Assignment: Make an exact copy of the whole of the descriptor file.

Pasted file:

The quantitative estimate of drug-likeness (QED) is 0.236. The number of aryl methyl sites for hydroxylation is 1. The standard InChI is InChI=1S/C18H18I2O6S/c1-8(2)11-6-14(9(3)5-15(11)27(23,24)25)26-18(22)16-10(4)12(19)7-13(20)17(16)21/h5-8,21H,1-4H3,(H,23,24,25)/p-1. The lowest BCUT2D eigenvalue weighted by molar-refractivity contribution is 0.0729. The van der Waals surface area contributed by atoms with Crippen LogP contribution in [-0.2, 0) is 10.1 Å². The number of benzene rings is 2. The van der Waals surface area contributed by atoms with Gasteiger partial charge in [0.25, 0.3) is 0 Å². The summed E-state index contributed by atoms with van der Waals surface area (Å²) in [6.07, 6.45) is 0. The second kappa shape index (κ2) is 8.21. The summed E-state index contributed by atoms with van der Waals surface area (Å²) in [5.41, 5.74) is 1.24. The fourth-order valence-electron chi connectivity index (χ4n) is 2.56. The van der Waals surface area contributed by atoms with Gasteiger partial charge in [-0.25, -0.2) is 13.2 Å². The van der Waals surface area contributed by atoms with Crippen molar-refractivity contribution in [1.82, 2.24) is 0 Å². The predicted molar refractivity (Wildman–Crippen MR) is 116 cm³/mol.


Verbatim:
The quantitative estimate of drug-likeness (QED) is 0.236. The number of aryl methyl sites for hydroxylation is 1. The standard InChI is InChI=1S/C18H18I2O6S/c1-8(2)11-6-14(9(3)5-15(11)27(23,24)25)26-18(22)16-10(4)12(19)7-13(20)17(16)21/h5-8,21H,1-4H3,(H,23,24,25)/p-1. The lowest BCUT2D eigenvalue weighted by molar-refractivity contribution is 0.0729. The van der Waals surface area contributed by atoms with Crippen LogP contribution in [-0.2, 0) is 10.1 Å². The number of benzene rings is 2. The van der Waals surface area contributed by atoms with Gasteiger partial charge in [0.25, 0.3) is 0 Å². The summed E-state index contributed by atoms with van der Waals surface area (Å²) in [6.07, 6.45) is 0. The second kappa shape index (κ2) is 8.21. The summed E-state index contributed by atoms with van der Waals surface area (Å²) in [5.41, 5.74) is 1.24. The fourth-order valence-electron chi connectivity index (χ4n) is 2.56. The van der Waals surface area contributed by atoms with Gasteiger partial charge in [-0.25, -0.2) is 13.2 Å². The van der Waals surface area contributed by atoms with Crippen molar-refractivity contribution in [1.82, 2.24) is 0 Å². The predicted molar refractivity (Wildman–Crippen MR) is 116 cm³/mol.